Tuesday, May 29, 2007

The Estate

My fiance and I visited an estate sale this weekend. For those of you wondering what this is, it's about as simple as the name. Someone is selling their estate, exerything in their home. Everything is pulled out from the shelves and cupboards and priced. Many times the owner has passed away or is simply moving into an assisted living establishment where they can't take all of their stuff. We enjoy perusing such sales as we are young and own relatively little and have recently bought a house which is practicaly bare. We also don't like paying full price for new things and an estate sale is a good place to find well taken care of furnishings for low prices.

As with everything I encounter these days though, this estate sale got me thinking. The sale we visited wasn't really that great, for us anyway. There was nothing we were interested in and we were done in less than 10 minutes. That being said, there were hundreds and hundreds of items for sale in this house. Clothes, dishes, train sets, buttons, VHS tapes, trinkets and furniture just to start. Needless to say, this is one of the smaller estate sales I've been too. What got me thinking was how much value we Americans place on stuff. We go to work everyday and sell ourselves for a per-hour dollar amount. Rarely do we do this because it brings us fulfillment or joy but because it gives a means by which to amass stuff. We drive to work everyday to make about enough to buy a car and fill up with gas every week so that we can drive to work everyday. Anything we make beyond that, or even money we don't actually have is spent on stuff. Clothes, dishes, train sets, buttons, DVDs, trinkets and furniture, that if lucky, will end up someday in an estate sale to be passed over by a younger, hipper generation.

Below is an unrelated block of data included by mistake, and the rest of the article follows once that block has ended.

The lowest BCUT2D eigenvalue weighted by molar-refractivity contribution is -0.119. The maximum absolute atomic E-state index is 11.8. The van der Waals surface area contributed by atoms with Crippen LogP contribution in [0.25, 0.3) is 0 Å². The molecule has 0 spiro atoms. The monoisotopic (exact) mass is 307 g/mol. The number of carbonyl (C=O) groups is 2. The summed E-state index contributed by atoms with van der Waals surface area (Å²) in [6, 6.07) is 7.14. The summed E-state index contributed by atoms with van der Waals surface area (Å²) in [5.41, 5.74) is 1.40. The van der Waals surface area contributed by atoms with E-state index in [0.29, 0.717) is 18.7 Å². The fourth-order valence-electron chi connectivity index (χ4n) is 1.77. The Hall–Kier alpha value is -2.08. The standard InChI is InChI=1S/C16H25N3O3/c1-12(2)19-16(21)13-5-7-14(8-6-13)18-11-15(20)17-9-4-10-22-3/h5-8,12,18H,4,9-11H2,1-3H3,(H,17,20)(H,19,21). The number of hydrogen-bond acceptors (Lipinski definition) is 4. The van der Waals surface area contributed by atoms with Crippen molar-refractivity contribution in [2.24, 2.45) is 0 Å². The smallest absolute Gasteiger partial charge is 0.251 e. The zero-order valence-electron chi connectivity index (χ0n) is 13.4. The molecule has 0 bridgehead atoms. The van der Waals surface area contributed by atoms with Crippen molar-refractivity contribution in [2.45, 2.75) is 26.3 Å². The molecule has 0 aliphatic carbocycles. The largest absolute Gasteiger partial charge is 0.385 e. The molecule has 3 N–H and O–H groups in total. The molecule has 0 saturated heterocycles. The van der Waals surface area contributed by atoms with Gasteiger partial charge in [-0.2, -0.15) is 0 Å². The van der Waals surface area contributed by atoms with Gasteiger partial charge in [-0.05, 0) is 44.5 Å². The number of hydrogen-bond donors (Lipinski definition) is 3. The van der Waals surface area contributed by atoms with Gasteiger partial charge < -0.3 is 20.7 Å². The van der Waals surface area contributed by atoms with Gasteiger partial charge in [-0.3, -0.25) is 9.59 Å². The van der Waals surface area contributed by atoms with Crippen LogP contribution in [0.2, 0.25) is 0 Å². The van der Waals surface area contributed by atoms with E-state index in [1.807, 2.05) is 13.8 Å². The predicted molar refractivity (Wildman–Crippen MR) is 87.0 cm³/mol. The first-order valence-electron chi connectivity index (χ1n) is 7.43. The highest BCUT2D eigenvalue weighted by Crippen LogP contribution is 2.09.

Don't get me wrong, I enjoy my stuff just as much as anyone else. I have a house and am in the process of filling it with stuff. On the other hand though, I do try and keep the right mind set in which I own my stuff and my stuff doesn't own me. It's a hard line to walk. It's not very tight and everybody tries to tell you it's the wrong one, but how often is the crowd actually right?

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